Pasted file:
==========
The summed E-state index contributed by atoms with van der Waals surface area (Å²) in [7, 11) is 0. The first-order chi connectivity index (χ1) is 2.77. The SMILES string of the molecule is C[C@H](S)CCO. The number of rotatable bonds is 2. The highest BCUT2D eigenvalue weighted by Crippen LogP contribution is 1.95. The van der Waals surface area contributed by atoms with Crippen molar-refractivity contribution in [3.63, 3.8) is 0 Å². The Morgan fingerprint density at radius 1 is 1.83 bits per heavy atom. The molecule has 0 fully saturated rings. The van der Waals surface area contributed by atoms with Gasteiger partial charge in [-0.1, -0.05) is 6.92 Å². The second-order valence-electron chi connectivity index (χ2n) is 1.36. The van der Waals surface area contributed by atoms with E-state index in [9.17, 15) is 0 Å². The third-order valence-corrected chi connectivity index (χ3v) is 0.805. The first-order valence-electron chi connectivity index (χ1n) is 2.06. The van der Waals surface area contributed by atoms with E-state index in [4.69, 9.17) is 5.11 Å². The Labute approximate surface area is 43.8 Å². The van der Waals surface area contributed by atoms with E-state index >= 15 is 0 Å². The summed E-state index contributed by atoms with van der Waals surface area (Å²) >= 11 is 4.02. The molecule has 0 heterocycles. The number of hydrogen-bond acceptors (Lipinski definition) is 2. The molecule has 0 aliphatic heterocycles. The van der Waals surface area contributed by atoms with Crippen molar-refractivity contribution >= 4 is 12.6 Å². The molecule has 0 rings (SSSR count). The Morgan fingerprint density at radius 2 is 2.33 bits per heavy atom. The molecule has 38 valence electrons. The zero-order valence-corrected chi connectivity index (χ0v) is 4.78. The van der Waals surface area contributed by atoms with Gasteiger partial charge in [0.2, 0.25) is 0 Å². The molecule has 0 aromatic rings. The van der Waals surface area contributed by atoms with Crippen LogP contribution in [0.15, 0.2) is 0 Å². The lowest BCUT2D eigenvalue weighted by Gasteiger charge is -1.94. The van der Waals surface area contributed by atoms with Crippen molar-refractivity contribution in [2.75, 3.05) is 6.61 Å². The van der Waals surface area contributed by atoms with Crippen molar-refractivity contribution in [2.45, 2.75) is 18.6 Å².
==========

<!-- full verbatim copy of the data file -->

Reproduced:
The summed E-state index contributed by atoms with van der Waals surface area (Å²) in [7, 11) is 0. The first-order chi connectivity index (χ1) is 2.77. The SMILES string of the molecule is C[C@H](S)CCO. The number of rotatable bonds is 2. The highest BCUT2D eigenvalue weighted by Crippen LogP contribution is 1.95. The van der Waals surface area contributed by atoms with Crippen molar-refractivity contribution in [3.63, 3.8) is 0 Å². The Morgan fingerprint density at radius 1 is 1.83 bits per heavy atom. The molecule has 0 fully saturated rings. The van der Waals surface area contributed by atoms with Gasteiger partial charge in [-0.1, -0.05) is 6.92 Å². The second-order valence-electron chi connectivity index (χ2n) is 1.36. The van der Waals surface area contributed by atoms with E-state index in [9.17, 15) is 0 Å². The third-order valence-corrected chi connectivity index (χ3v) is 0.805. The first-order valence-electron chi connectivity index (χ1n) is 2.06. The van der Waals surface area contributed by atoms with E-state index in [4.69, 9.17) is 5.11 Å². The Labute approximate surface area is 43.8 Å². The van der Waals surface area contributed by atoms with E-state index >= 15 is 0 Å². The summed E-state index contributed by atoms with van der Waals surface area (Å²) >= 11 is 4.02. The molecule has 0 heterocycles. The number of hydrogen-bond acceptors (Lipinski definition) is 2. The molecule has 0 aliphatic heterocycles. The van der Waals surface area contributed by atoms with Crippen molar-refractivity contribution >= 4 is 12.6 Å². The molecule has 0 rings (SSSR count). The Morgan fingerprint density at radius 2 is 2.33 bits per heavy atom. The molecule has 38 valence electrons. The zero-order valence-corrected chi connectivity index (χ0v) is 4.78. The van der Waals surface area contributed by atoms with Gasteiger partial charge in [0.2, 0.25) is 0 Å². The molecule has 0 aromatic rings. The van der Waals surface area contributed by atoms with Crippen LogP contribution in [0.15, 0.2) is 0 Å². The lowest BCUT2D eigenvalue weighted by Gasteiger charge is -1.94. The van der Waals surface area contributed by atoms with Crippen molar-refractivity contribution in [2.75, 3.05) is 6.61 Å². The van der Waals surface area contributed by atoms with Crippen molar-refractivity contribution in [2.45, 2.75) is 18.6 Å².